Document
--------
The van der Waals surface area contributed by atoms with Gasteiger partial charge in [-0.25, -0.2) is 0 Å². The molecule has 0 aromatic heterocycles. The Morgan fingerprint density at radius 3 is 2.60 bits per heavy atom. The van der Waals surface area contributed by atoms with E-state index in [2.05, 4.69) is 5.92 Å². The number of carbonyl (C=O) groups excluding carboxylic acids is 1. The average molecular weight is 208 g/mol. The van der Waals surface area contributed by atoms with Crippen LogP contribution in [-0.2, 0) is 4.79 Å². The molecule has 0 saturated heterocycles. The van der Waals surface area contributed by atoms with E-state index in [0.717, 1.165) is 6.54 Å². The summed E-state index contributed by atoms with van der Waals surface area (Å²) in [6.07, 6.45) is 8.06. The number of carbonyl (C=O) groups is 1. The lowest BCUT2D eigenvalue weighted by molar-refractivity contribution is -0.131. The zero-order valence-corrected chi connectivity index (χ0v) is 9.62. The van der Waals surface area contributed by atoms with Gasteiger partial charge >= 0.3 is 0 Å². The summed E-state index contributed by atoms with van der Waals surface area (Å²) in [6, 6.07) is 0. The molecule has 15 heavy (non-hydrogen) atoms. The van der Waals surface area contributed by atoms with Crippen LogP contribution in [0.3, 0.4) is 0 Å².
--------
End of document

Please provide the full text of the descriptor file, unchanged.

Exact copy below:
The van der Waals surface area contributed by atoms with Gasteiger partial charge in [-0.25, -0.2) is 0 Å². The molecule has 0 aromatic heterocycles. The Morgan fingerprint density at radius 3 is 2.60 bits per heavy atom. The van der Waals surface area contributed by atoms with E-state index in [2.05, 4.69) is 5.92 Å². The number of carbonyl (C=O) groups excluding carboxylic acids is 1. The average molecular weight is 208 g/mol. The van der Waals surface area contributed by atoms with Crippen LogP contribution in [-0.2, 0) is 4.79 Å². The molecule has 0 saturated heterocycles. The van der Waals surface area contributed by atoms with E-state index in [0.717, 1.165) is 6.54 Å². The summed E-state index contributed by atoms with van der Waals surface area (Å²) in [6.07, 6.45) is 8.06. The number of carbonyl (C=O) groups is 1. The lowest BCUT2D eigenvalue weighted by molar-refractivity contribution is -0.131. The zero-order valence-corrected chi connectivity index (χ0v) is 9.62. The van der Waals surface area contributed by atoms with Gasteiger partial charge >= 0.3 is 0 Å². The summed E-state index contributed by atoms with van der Waals surface area (Å²) in [6, 6.07) is 0. The molecule has 15 heavy (non-hydrogen) atoms. The van der Waals surface area contributed by atoms with Crippen LogP contribution in [0.3, 0.4) is 0 Å².